A Proposed Trinity River Boulevard Connecting Dallas and Fort Worth — 1924
by Paula Bosse
The mayor’s plan for a scenic highway… (click for larger image)
by Paula Bosse
In 1924, Dallas Mayor Louis Blaylock proposed a new route between Dallas and Fort Worth which would closely follow the course of the Trinity River. Not only would this new road relieve congestion of the highway already in heavy use by trucks, business vehicles, and “speeding jitneys,” but it would also provide a more sedate and scenic thoroughfare, intended for use by the citizens of Dallas, Fort Worth, and the mid-cities who enjoyed taking their “pleasure vehicles” out for a stress-free Sunday drive.
The following text and the above chart appeared in The Dallas Morning News on Nov. 2, 1924:
Sketch of Proposed Blaylock’s Trinity River Scenic Drive
Mayor Louis Blaylock’s proposed scenic highway between Dallas and Fort Worth would follow the course of the West Fork of the Trinity River between the two cities. The above sketch was made in the office of E. A. Kingsley, city engineer of Dallas.
Last week the Dallas Mayor advanced the suggestion that the “necessary new road to Fort Worth” be planned along these lines. Both Mayor Blaylock and Mayor Willard Burton of Fort Worth have offered $5,000 each toward the new enterprise if nine other citizens in both places donate like sums.
Mayor Blaylock said Saturday that such a project would be impracticable without adequate flood control, and when the matter reaches the conference stage around Jan. 1 a system of locks, dams and levees will be discussed. A boat canal between Dallas and Fort Worth and an irrigation system for the intermediate farming country are among the possibilities, said Mayor Blaylock.
A few days earlier, a sarcastic editorial about the plan (in which the Dallas mayor’s name was misspelled throughout) appeared in The Fort Worth Star-Telegram (click for larger image):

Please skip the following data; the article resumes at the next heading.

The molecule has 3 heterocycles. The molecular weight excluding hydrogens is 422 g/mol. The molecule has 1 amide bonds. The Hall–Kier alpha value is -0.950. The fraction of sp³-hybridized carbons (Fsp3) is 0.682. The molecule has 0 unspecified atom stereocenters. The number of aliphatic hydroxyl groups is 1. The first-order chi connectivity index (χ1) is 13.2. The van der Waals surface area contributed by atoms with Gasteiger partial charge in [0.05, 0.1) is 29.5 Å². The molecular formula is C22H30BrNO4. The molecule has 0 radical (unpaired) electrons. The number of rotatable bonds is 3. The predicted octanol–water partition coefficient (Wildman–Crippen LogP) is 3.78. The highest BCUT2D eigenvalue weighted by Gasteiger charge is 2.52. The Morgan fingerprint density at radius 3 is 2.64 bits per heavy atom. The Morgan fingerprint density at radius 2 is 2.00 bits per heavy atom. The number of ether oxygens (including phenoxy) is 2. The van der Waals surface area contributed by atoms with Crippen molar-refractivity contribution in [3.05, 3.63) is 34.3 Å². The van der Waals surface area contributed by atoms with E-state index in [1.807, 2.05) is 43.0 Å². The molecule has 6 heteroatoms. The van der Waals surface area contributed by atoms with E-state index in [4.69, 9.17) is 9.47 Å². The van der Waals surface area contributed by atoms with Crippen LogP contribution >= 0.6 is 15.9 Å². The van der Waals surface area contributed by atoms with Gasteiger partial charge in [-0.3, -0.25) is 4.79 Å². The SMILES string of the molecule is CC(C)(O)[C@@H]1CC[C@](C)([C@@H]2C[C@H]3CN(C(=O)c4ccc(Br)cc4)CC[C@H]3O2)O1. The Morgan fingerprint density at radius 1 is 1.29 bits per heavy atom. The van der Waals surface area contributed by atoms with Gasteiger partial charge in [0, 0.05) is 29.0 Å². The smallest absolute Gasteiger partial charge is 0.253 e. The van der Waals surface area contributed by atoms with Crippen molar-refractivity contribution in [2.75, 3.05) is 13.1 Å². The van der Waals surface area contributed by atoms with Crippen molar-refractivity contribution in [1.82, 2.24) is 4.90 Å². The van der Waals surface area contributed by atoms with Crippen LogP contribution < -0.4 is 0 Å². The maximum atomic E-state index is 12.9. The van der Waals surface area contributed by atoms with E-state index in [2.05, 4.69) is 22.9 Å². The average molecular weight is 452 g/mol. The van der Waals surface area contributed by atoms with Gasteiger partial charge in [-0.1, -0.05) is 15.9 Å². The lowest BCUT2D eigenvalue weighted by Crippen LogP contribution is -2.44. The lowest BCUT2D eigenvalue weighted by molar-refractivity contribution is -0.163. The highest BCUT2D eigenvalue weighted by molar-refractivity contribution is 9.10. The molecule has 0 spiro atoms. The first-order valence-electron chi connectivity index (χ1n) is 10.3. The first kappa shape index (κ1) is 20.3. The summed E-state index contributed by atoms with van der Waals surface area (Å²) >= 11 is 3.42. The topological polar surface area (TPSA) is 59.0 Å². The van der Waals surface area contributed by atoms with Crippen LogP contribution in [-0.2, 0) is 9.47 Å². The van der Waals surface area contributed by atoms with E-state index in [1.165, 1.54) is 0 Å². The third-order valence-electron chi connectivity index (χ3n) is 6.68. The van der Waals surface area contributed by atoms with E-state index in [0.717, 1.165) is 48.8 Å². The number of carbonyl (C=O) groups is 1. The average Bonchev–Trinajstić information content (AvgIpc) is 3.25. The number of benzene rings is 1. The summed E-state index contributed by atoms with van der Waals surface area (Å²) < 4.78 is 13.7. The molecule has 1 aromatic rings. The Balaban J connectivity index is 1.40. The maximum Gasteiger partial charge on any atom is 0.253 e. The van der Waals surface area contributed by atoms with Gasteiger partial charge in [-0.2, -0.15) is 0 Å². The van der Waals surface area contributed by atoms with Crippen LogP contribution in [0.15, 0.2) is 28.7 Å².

Even though Dallas and Fort Worth had long engaged in a (mostly) friendly rivalry, it was Fort Worth’s mayor, Willard Burton, who, rather surprisingly, stepped up to offer financial support for the Dallas mayor’s plan. Saying that it was unfair to further burden the taxpayers, he chipped in $5,000 toward the funding of the new road and suggested that he could persuade nine other civic-minded Fort Worthians to do the same. Blaylock may have been forced by mayoral peer pressure to dig deep and follow suit, but he also pledged $5,000 and said he’d get nine flush Dallasites to fork over five thou, too.
I’m not sure how either thought a 60-mile road could be built between Dallas and Fort Worth for only $100,000 (slightly less than 1.5 million dollars in today’s money). As it turned out, it couldn’t. An engineer with the U.S. Bureau of Roads estimated it would cost closer to $2,000,000 (about 27.5 million dollars in today’s money — a veritable BARGAIN!).
In less than a week of giddy conversations about the Trinity River fantasy boulevard, the plan was pretty much dead when everyone accepted the fact that it was not economically feasible.
There must have been many sad souls in Dallas in the fall of 1924. But some still insisted it could be built and should be built. Prominent Fort Worth resident J. N. Brooker wrote an impassioned letter to the Star-Telegram, with a few helpful suggestions:
A toll road that charges “moonshine whiskey prices” — there you go!
Sources & Notes
Top image from The Dallas Morning News, Nov. 2, 1924 (apologies for the poor resolution!).
More on Mayor Louis Blaylock (1849-1932) from The Handbook of Texas, here.
Lastly, a couple of amusing snide remarks from the pages of Amon Carter’s Fort Worth Star-Telegram:
FWST, Nov. 3, 1924
FWST, Nov. 11, 1924
Most images larger when clicked.
Copyright © 2015 Paula Bosse. All Rights Reserved.
My great, great, great, grandpa. I’m going to email you some pics I just found in the attic.
You gotta hand it to old Among Carter. He was snarky when snarky wasn’t kool!
I find his Dallas vendetta amusing. He seemed to get a lot of enjoyment out of it.
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He also got a lot of business out of it! All good rivalries serve the profit motive, and Mr. Amon knew how to profit! He was Fort Worth’s number one “booster” for as long as he lived.
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there is a much sought after image that was in a chamber of commerce dallas issue in the 1920s showing an artist rendering of the area, as freeways and industry…..thanks for sharing such a good thing to note when we vote no for more freeways……